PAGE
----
March 20, 2011
My Top 12 Apps for #SXSW or any Conference for That Matter
After a gruelling week (translation: no food or sleep) in Austin for SXSW, I took a look at the apps I used most frequently and why.
Here's my top pick: the top 12 apps, most of which are iPhone apps, but some of them I also used on my laptop.
Plancast: Plancast is doing remarkable things given that it's still only a team of three. I had a chance to hang a bit with founders Jay Marcyes and Mark Hendrickson on the main floor early on. When I brought up the issue of Plancast seeing multiple accounts (this happens if you check in with Twitter the first time and another social network like Facebook the second time around). They know about it and can now automatically merge accounts. I used it to see where friends and colleagues were going to hang throughout the week, including international folks. It also included guest lists of some of SXSW’s biggest events and parties, which was instrumental for planning SXSW in advance. Since you can also see how many people (and who) signed up for each one, the sheer volume can give you an idea of whether its likely to be crowded with long lines or have a smaller more intimate feel.
Foursquare: While I'm not a heavy user of Foursquare or any location-based service app on a regular basis, I find it incredibly useful at conferences where a large number of known colleagues, companies and industry people will gather. I used it just like I did last year....to see where friends were traveling and when so we could hook up. While I used email and texting in advance to line up "must-do" meetings, it was incredibly useful to get a sense of who was going where and when. You could also get a sense of where the "geeks" were hanging out vis a vis the big brands, the marketers, the early adopters, the bloggers and so on.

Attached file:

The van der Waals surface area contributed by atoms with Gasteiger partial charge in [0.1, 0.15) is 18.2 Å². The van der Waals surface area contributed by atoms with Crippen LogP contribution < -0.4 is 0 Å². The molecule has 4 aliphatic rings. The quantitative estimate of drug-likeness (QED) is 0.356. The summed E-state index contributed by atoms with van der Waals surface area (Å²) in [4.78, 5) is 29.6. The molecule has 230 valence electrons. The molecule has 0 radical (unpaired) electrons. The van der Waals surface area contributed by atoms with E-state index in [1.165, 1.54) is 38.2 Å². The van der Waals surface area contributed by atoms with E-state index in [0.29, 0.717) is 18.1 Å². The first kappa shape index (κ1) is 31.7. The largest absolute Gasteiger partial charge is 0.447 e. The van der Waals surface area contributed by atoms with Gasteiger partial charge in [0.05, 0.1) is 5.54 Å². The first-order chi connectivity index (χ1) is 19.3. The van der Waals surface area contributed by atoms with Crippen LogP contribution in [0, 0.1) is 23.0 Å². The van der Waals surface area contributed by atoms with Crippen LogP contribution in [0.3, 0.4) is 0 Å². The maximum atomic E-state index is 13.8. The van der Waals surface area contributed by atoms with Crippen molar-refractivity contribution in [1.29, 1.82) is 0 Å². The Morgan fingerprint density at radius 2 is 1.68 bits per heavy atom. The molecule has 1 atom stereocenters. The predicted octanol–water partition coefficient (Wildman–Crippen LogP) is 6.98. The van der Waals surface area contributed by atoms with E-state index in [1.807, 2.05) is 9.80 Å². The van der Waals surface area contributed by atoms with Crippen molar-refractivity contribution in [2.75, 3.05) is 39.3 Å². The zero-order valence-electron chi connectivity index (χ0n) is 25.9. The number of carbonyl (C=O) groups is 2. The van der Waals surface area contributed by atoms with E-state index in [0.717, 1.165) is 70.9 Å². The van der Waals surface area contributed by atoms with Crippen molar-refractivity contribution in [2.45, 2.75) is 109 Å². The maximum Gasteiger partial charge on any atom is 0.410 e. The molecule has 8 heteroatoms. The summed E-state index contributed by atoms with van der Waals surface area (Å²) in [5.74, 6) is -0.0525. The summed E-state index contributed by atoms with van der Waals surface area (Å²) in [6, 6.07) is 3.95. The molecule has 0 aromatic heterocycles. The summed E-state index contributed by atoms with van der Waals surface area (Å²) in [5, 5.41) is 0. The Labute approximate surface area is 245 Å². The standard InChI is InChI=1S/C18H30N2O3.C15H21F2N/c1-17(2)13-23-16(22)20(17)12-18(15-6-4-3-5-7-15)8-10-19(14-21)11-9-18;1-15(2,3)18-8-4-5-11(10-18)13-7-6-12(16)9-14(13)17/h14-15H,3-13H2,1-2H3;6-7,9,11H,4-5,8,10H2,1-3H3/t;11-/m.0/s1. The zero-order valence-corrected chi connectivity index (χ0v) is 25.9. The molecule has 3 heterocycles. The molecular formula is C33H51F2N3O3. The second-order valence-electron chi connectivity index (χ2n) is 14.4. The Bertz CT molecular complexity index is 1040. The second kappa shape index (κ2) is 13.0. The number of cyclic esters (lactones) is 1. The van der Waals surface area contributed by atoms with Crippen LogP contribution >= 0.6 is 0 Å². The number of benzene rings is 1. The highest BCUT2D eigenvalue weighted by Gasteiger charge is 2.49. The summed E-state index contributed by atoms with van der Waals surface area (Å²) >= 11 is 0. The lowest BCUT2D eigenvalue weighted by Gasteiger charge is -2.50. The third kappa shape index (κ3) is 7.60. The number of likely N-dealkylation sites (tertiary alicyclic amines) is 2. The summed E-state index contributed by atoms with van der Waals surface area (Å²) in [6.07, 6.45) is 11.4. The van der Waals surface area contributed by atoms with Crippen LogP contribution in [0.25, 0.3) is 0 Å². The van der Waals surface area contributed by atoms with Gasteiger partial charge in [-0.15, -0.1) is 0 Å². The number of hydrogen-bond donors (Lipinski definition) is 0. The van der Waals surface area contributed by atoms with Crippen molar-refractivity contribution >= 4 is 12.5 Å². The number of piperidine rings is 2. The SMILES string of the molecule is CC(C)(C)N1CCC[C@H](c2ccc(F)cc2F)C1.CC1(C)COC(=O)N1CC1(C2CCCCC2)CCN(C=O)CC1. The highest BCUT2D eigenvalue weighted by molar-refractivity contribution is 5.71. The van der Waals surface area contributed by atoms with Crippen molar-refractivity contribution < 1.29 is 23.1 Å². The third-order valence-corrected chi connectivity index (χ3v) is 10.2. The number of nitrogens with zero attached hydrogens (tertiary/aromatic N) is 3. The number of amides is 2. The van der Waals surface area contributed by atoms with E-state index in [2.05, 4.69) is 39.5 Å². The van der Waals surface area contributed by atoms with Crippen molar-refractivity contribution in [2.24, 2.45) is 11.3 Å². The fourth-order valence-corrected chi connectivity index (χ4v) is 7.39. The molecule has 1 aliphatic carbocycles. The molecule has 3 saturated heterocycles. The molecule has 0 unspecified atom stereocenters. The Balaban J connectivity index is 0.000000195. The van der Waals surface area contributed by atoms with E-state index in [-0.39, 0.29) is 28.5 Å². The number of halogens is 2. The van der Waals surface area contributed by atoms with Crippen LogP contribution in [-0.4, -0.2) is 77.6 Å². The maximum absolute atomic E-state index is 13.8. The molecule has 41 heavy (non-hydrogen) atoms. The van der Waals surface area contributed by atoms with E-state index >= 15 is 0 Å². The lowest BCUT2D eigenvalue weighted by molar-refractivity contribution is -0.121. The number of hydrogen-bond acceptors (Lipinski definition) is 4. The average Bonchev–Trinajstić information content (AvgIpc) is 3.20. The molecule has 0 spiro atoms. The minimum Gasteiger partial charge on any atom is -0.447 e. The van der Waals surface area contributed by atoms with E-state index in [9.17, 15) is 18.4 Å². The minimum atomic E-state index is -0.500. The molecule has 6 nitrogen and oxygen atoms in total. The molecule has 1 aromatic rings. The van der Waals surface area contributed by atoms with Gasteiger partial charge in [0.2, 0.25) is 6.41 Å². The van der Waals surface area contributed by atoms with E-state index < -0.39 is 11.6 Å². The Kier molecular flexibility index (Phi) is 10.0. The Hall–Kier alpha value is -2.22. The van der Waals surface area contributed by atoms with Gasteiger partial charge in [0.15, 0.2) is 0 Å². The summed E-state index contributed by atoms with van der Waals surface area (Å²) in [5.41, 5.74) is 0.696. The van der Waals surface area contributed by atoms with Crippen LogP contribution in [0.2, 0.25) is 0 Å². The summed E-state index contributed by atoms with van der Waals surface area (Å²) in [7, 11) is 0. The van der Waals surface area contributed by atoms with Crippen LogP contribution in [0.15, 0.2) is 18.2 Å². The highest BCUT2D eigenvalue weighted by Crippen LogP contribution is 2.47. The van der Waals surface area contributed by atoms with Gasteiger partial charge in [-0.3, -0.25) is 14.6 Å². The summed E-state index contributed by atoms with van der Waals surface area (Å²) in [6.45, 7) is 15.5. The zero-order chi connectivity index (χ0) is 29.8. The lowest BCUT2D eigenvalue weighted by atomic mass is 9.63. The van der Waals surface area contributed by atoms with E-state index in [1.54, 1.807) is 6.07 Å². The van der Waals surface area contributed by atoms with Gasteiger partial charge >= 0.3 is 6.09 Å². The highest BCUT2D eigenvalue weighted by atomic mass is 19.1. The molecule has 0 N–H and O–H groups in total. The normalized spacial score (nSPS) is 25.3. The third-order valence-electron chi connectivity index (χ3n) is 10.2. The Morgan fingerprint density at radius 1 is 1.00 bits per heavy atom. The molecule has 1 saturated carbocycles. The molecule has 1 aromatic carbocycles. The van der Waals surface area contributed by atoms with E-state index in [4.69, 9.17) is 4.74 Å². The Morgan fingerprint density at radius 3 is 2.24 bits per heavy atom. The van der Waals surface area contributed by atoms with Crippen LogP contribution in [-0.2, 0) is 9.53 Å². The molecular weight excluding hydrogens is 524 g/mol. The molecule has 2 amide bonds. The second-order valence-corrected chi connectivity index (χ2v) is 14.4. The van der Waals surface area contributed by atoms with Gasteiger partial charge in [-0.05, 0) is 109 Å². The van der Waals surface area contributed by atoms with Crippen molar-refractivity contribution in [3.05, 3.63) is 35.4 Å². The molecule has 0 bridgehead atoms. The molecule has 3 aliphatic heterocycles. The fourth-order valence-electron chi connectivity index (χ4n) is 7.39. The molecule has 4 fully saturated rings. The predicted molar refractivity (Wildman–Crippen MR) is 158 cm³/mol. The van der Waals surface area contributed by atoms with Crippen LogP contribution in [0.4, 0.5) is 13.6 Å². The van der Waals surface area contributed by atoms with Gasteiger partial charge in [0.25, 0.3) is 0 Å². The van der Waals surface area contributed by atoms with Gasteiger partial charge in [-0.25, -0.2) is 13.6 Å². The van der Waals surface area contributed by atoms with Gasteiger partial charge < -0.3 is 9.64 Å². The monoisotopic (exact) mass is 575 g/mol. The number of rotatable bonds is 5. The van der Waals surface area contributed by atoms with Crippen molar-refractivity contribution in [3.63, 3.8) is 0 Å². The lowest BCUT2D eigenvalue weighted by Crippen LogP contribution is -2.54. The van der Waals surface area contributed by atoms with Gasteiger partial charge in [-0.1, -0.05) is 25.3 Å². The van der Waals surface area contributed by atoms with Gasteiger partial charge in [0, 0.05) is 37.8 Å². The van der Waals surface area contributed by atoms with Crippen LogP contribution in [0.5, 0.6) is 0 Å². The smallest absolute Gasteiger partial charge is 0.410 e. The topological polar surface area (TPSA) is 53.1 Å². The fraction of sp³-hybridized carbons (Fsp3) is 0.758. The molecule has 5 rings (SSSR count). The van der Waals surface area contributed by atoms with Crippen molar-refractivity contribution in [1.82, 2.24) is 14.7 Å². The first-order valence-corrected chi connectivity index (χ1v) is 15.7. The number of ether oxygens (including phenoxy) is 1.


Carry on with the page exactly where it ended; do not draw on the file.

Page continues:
Twitter: Hands down, I still used Twitter more than any other app at the conference, with Foursquare coming in a close second. And yes, I used it on my laptop during sessions and on my iPhone during after hours.
iPhone App SXSW Go: I couldn't have lived without this at SXSW this year. Trying to cover Interactive and Film while also trying to catch a few music acts in between it all, was mind boggling even with a full night's sleep, no alcohol and tons of caffeine. The search funtion allows you to search for a few key words of a talk you're looking for or a person who is speaking and you can also navigate within the app by each section of the event: Interactive, Film or Music. Or, you can search across all three.
iPhone App Wi-Fi Finder: With thoThe app actually works. You can set it to automatic and it will pull up known places within a certain parameter. It also lets you know if its locked, paid or free so you can make the best possible choice. It apparently also has an international feature to find hot spots outside the U.S. as well. (useful for international conferences/events if you do many of those).
Hootsuite on the iPhone: If you manage more than one Twitter account like I do, Hootsuite on the iPhone is a great user experience, especially when it comes to managing streams of your accounts as well as your lists. I can easily and quickly scroll down a handful of accounts to determine who has DMed me recently or not. While SXSW was particularly cluttered and it was easy to miss messages, HootSuite still provided me with the most efficient way to manage the process. BTW, on the Blackberry, I'm still a huge fan of Seesmic.
Bump: I just met Bump co-founder Jake Mentz at DEMO three weeks ago and I have to admit, I gave him a hard time the night after his presentation because frankly, I simply didn't 'get it.' He was patient and took the time to share various scenarios of where it would be useful and frankly, where and when it wouldn't. I did my first "bump" with USA Today reporter & pal Ed Baig.